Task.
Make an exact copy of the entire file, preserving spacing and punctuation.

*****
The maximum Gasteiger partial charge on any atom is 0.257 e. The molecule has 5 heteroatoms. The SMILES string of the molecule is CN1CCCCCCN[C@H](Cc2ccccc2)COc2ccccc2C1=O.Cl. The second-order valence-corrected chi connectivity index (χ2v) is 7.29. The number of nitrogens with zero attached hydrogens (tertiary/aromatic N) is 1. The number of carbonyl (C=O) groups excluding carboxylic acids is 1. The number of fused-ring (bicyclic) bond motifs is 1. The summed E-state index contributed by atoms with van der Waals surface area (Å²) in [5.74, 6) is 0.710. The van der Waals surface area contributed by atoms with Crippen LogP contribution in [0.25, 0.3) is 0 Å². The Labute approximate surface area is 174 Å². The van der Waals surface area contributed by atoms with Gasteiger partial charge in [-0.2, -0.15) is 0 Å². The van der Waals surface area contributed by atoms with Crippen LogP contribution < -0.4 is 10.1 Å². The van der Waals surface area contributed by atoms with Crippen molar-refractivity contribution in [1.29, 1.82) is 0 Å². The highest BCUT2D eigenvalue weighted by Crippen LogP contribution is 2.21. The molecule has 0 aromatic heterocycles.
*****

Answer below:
The maximum Gasteiger partial charge on any atom is 0.257 e. The molecule has 5 heteroatoms. The SMILES string of the molecule is CN1CCCCCCN[C@H](Cc2ccccc2)COc2ccccc2C1=O.Cl. The second-order valence-corrected chi connectivity index (χ2v) is 7.29. The number of nitrogens with zero attached hydrogens (tertiary/aromatic N) is 1. The number of carbonyl (C=O) groups excluding carboxylic acids is 1. The number of fused-ring (bicyclic) bond motifs is 1. The summed E-state index contributed by atoms with van der Waals surface area (Å²) in [5.74, 6) is 0.710. The van der Waals surface area contributed by atoms with Crippen LogP contribution in [0.25, 0.3) is 0 Å². The Labute approximate surface area is 174 Å². The van der Waals surface area contributed by atoms with Gasteiger partial charge in [-0.2, -0.15) is 0 Å². The van der Waals surface area contributed by atoms with Crippen LogP contribution < -0.4 is 10.1 Å². The van der Waals surface area contributed by atoms with Crippen molar-refractivity contribution in [1.29, 1.82) is 0 Å². The highest BCUT2D eigenvalue weighted by Crippen LogP contribution is 2.21. The molecule has 0 aromatic heterocycles.